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Wednesday, July 01, 2009

Other stuff:

* Duke swine flu Patient Zero located. Get your torches and pitchforks and meet me by the Chapel.

* NPR is having a microfiction contest, no entry fee (but no real prize either). I've already entered more than 1,300 times.

* Trailer for Ricky Gervais's SFish comedy "The Invention of Lying" about a universe where no one has ever thought to lie.

* What is a master's degree worth? My advice to students in the humanities, as always, is to stay away unless they're paying you to go. Don't miss the structural analysis from Columbia's Mark C. Taylor:

The next bubble to burst will be the education bubble. Make no mistake about it, education is big business and, like other big businesses, it is in big trouble. What people outside the education bubble don’t realize and people inside won’t admit is that many colleges and universities are in the same position that major banks and financial institutions are: their assets (endowments down 30-40 percent this year) are plummeting, their liabilities (debts) are growing, most of their costs are fixed and rising, and their income (return on investments, support from government and private donations, etc.) is falling.

This is hardly a prescription for financial success. Faced with this situation, colleges and universities are on the prowl for new sources of income. And one place they invariably turn is to new customers, i.e., students.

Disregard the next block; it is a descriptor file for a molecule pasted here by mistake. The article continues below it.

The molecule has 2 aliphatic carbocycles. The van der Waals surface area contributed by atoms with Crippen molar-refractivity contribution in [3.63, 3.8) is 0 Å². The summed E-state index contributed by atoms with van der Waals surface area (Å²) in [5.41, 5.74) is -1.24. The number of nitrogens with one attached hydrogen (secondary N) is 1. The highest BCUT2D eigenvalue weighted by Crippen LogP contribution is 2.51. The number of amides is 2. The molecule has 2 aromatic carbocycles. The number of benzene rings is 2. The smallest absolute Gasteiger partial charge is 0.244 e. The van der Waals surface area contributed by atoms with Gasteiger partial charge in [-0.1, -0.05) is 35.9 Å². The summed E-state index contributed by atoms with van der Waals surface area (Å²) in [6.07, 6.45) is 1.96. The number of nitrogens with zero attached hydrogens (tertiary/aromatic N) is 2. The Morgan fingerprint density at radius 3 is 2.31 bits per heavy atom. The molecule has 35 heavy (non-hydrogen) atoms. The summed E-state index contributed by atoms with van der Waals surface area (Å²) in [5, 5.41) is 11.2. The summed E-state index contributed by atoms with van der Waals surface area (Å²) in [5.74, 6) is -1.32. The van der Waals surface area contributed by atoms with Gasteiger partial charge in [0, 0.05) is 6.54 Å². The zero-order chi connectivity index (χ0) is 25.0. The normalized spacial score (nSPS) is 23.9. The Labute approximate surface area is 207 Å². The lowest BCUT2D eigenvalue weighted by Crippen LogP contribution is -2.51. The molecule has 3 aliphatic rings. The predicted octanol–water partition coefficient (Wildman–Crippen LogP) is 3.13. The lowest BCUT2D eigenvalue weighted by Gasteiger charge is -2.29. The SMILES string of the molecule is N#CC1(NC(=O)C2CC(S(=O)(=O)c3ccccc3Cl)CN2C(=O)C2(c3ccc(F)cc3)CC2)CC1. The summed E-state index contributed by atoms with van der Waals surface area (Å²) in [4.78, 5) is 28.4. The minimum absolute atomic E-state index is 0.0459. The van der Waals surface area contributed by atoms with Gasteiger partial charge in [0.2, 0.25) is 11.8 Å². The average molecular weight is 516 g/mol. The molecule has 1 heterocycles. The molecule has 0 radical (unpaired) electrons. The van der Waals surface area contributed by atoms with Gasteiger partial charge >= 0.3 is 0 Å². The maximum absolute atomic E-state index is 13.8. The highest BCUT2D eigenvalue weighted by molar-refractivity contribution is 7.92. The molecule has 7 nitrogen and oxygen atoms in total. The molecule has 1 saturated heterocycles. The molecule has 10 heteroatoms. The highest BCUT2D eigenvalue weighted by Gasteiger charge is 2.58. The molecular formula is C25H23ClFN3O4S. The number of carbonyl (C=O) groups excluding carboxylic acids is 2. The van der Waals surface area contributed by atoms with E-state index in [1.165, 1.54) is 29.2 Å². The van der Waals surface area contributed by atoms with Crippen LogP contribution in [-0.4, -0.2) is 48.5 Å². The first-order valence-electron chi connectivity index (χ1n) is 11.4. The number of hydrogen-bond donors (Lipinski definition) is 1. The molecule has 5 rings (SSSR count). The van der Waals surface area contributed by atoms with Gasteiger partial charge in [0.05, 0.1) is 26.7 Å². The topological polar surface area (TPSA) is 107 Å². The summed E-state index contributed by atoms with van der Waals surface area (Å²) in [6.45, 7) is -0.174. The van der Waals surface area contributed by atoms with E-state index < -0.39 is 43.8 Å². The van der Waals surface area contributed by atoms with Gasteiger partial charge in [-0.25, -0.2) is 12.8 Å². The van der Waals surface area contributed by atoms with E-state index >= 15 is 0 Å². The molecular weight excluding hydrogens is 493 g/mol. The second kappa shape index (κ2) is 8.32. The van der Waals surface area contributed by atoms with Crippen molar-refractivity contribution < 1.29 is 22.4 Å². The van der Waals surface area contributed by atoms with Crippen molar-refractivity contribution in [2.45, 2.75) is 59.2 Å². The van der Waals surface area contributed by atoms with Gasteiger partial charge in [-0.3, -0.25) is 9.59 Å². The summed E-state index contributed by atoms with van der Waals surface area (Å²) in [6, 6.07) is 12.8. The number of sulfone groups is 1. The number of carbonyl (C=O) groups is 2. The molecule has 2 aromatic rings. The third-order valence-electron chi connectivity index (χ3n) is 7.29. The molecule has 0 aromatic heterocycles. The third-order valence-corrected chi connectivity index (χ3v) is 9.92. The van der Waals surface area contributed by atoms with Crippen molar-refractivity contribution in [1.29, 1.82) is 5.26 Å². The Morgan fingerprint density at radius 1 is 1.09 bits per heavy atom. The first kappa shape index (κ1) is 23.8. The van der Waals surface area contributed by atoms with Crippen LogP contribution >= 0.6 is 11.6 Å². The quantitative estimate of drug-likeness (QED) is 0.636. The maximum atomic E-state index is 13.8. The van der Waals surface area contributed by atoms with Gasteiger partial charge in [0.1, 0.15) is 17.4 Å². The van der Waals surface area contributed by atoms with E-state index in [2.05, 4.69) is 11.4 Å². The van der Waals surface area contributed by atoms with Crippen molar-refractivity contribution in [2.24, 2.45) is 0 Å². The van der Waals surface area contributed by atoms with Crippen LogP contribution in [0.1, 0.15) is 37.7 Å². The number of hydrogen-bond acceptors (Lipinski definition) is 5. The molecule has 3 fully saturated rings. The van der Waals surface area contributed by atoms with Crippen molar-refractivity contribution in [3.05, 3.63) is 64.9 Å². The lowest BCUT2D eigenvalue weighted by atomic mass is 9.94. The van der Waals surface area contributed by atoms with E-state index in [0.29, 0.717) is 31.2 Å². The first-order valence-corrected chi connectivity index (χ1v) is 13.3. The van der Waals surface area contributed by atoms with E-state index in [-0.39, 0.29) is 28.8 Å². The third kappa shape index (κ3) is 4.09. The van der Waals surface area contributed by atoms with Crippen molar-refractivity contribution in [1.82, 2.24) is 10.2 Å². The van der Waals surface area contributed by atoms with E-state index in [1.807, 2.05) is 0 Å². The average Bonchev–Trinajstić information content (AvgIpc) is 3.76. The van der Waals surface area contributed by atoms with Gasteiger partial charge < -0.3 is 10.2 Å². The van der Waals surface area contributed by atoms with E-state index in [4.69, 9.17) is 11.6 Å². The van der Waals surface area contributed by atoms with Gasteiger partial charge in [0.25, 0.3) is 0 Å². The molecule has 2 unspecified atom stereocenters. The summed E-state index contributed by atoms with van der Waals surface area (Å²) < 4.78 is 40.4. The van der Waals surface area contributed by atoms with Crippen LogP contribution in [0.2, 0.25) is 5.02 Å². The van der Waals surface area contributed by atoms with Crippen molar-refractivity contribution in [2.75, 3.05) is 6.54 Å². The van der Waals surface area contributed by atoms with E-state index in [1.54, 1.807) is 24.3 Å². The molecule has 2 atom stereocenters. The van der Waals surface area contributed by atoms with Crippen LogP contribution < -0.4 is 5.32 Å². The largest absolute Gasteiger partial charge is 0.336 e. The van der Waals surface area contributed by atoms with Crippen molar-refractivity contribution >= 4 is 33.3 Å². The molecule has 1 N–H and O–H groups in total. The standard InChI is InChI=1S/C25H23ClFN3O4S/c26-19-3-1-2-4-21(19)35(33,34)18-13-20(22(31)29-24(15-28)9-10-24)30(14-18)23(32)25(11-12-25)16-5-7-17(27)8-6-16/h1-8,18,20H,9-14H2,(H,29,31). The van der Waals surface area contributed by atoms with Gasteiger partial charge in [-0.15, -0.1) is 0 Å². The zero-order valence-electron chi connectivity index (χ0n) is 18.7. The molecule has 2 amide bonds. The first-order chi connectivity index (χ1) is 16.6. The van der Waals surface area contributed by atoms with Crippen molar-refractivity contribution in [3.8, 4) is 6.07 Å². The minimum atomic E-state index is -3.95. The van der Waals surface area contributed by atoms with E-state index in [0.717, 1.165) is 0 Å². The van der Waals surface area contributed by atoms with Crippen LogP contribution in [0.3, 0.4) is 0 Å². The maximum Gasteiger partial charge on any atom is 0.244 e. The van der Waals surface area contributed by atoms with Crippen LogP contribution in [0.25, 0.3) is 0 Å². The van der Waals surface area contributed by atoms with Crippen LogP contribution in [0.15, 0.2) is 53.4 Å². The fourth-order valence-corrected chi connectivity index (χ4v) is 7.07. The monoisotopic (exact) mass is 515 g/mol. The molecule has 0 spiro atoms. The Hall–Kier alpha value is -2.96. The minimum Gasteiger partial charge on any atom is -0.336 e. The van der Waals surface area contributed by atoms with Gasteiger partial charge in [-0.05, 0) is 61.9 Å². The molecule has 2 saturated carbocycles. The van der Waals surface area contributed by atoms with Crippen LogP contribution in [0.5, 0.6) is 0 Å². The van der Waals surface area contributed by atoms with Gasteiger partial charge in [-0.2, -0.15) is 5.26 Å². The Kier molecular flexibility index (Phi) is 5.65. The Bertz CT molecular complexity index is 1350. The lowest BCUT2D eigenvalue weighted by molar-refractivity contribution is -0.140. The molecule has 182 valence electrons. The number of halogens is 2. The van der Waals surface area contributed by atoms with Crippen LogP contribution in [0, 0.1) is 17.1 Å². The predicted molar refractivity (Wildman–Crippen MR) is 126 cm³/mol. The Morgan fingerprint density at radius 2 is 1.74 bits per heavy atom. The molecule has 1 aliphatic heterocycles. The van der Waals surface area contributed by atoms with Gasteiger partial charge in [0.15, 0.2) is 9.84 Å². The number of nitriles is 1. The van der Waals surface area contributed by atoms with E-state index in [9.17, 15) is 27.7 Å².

* Also on the academic front is this on the split between reading and writing in English departments from the always insightful Marc Bousquet, at the Valve. Welcome to my future, everyone:
As of Fall 2007, contingent faculty outnumber the tenure stream by at least 3 to 1, roughly the inverse of the proportions forty years earlier. Across the profession, this trend line will drive the percentage of tenure-stream faculty into single digits within twenty years. It is hard to imagine that the trend line for English could be worse--but it is-- and the outlook for literature is worse yet. A 2008 MLA analysis of federal IPEDS data (Integrated Postsecondary Education Data System) shows that between 1993 and 2004, the hiring of nontenurable faculty continued to dramatically outpace tenure-track hiring in the profession as a whole.

However, in terms of absolute numbers most disciplines actually gained a modest number of tenure-track lines, or at least held steady. Political science gained 2.5 percent new lines; philosophy and religion packed on 43 percent. English, however, lost over 3,000 tenure-track lines, an average annual loss of 300 positions. This amounted to slightly more than one in every 10 tenurable positions in English — literally a decimation. If that trend proves to have continued — and all indications are that it has — by early 2010 English will have shed another 1,500 lines.
I just thank God I have an MFA to fall back on.